Book Review Date: March 18th, 2019
The ocean makes up 70 percent of Earth’s surface—and yet there is still so much left to discover: rarely visited reefs, astonishing schools of fish, unexplored caves. For generations, the sea has sparked our sense of adventure.
That’s where this remarkable guide comes in. Whether it’s your first time in open water with a tank on your back or the hundredth entry in your logbook, here is the perfect way to plan your underwater journey. From polar to temperate to tropical, and from wildlife to wrecks to denotes, this is the ultimate bucket list for beginners, experienced divers, and aspirational travelers alike.
Here are the world’s most spectacular diving destinations. Swim by night with giant manta rays in Kona, Hawaii, or join schools of hammerheads in Costa Rica. Explore caves in Belize or dive beneath the ice floes of Antarctica. Featuring stunning National Geographic photography and tips from celebrated National Geographic divers like Brian Skerry, Jess Cramp. And David Doubilet, this exquisite book explores the magic of our world’s oceans—from your armchair or with you scuba gear in tow.
My main takeaway from this book is the discovery that I do not have any desire to scuba dive. I never really thought about it one way or the other before, so when I was offered this book, I was really excited to dive (haha) into it. I love the images I see of these amazing underwater locations, like the image featured on the front of the book, for instance. So I was really most excited to look through the photos and just be blown away by all the cool things I’ll probably never see in person. But some of the images really surprised me. They gave me this weird chill down my back and one even made me feel a little claustrophobic (and it wasn’t one you’d expect, like a tunnel. It was just cloudy green water). Apparently, the idea of diving underwater freaks me out. Especially the ones where they talk about drop-offs with just untold distance below you. I’m not afraid of heights. At all. But it appears that I am if I imagine myself underwater. Which honestly makes no sense. But there you have it.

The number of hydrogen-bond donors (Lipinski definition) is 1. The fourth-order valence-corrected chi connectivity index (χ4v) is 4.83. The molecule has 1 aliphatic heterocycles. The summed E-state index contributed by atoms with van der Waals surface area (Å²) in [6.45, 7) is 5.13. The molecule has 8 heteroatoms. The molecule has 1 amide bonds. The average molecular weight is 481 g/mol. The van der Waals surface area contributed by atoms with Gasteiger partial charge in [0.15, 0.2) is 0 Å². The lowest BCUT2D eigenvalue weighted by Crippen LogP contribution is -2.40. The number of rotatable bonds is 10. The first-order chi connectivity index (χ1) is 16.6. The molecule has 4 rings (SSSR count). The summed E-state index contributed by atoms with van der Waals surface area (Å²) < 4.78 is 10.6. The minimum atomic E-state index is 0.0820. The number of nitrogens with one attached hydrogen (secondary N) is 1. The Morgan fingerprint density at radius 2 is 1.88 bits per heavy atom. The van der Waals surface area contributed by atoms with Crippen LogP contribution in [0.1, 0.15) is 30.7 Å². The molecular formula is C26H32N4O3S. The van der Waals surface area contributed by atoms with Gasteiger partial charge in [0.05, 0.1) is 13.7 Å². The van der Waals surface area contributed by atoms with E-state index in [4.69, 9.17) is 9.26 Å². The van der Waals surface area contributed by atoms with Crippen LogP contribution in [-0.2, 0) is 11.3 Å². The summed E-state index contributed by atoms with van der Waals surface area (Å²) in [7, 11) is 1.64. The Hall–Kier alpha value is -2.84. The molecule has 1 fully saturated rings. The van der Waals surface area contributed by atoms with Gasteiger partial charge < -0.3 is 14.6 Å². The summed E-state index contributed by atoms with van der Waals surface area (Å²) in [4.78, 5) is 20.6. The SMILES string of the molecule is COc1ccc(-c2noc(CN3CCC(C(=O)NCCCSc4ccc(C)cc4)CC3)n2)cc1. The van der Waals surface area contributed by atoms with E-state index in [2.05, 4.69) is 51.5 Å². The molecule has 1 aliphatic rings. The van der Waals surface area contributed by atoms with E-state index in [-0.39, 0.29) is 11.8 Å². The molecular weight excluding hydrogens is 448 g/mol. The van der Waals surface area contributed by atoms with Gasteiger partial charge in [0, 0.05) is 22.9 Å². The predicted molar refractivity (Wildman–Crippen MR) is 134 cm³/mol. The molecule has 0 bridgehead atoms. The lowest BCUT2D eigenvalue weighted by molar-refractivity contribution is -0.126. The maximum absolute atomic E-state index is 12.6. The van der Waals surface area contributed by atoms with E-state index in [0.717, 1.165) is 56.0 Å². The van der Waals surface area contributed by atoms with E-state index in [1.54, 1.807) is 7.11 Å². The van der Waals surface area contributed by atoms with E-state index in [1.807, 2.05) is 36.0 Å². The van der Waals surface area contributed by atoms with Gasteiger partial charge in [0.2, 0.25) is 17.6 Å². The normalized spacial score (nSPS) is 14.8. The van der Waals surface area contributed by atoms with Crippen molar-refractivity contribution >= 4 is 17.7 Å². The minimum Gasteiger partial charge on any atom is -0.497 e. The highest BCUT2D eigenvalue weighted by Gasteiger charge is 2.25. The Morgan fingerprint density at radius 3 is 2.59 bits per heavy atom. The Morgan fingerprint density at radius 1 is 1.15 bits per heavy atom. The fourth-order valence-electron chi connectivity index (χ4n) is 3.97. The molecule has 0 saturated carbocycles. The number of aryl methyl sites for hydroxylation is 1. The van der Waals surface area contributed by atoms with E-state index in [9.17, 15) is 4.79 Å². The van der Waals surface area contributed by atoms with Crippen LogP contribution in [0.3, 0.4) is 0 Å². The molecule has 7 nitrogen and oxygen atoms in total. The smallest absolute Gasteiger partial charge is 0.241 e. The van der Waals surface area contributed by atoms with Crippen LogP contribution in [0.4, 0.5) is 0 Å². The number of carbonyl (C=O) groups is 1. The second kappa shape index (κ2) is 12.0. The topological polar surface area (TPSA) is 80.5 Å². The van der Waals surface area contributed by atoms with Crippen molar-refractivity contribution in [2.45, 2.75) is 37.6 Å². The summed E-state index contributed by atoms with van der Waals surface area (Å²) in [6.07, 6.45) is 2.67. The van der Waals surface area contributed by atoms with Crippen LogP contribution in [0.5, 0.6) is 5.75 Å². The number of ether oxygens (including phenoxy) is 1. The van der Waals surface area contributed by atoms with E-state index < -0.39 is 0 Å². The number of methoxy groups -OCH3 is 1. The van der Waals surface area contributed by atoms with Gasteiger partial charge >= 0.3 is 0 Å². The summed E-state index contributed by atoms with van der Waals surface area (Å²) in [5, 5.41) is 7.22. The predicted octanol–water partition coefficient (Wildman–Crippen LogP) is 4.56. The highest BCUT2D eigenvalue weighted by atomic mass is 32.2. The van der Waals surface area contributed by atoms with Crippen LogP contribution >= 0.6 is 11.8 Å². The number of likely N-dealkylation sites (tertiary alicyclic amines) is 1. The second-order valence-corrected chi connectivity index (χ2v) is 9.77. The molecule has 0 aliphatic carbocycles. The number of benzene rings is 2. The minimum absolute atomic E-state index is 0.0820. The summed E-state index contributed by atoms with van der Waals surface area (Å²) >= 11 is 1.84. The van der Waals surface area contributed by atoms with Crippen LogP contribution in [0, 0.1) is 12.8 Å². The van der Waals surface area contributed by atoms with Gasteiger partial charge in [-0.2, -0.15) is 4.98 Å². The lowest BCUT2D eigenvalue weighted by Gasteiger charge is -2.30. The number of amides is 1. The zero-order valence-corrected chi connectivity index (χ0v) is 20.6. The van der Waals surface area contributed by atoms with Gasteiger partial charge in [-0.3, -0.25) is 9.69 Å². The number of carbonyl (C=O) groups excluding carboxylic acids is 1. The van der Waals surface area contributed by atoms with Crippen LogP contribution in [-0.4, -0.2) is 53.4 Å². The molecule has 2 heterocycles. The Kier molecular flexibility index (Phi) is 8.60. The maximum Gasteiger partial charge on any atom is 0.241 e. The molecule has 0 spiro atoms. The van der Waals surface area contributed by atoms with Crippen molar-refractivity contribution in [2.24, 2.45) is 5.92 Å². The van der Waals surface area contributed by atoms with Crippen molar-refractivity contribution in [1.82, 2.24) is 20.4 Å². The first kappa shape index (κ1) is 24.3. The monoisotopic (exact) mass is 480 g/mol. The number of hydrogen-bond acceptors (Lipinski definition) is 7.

All that said, this book was still fascinating! Some locations spanned a few pages, but most of the locations were a single spread featuring a description on one page that reads a lot like a guidebook for divers (in a good way) with tidbits of local knowledge and important info if you go, as well as what you’d see when you go diving at that particular location. On the other page there is a photo. Sometimes of what the description mentions, but oftentimes not. This was maybe the only thing I didn’t like about it. I was reading some amazing descriptions of some really cool places, but I was seeing a picture of the surface or a certain fish instead. Sometimes, the surface or fish view was totally worth the single accompanying photo, and sometimes I felt a little cheated. But, that’s where the internet comes in handy. So I suggest, if you never plan to dive in your life and you want to see what they are talking about on some of the pages, keep google handy! It really added to the story being able to look up what they were talking about and see some of the beautiful places they described.
The good news is, that while the photos were a little bit hot or miss for me, the stories and descriptions were really interesting, even to a non-diver! I loved reading about how the wrecks were formed, or what it took to dive in really cold places, or the different experiences with underwater life people could have in these locations. It was a really cool book, and definitely worth the read, especially for someone who doesn’t read a ton of non-fiction. It’s fun to keep learning about the world, since I don’t have a science class to get that info anymore!
Oceans have historically been something that has separated us
- The more we see, the more we realize what we don’t know.
- It filled me with joy, knowing that places like this still exist
- Once you become aware of the issues, solutions will present themselves. Everything is connected. Everything really matters and we can no longer look at things in a vacuum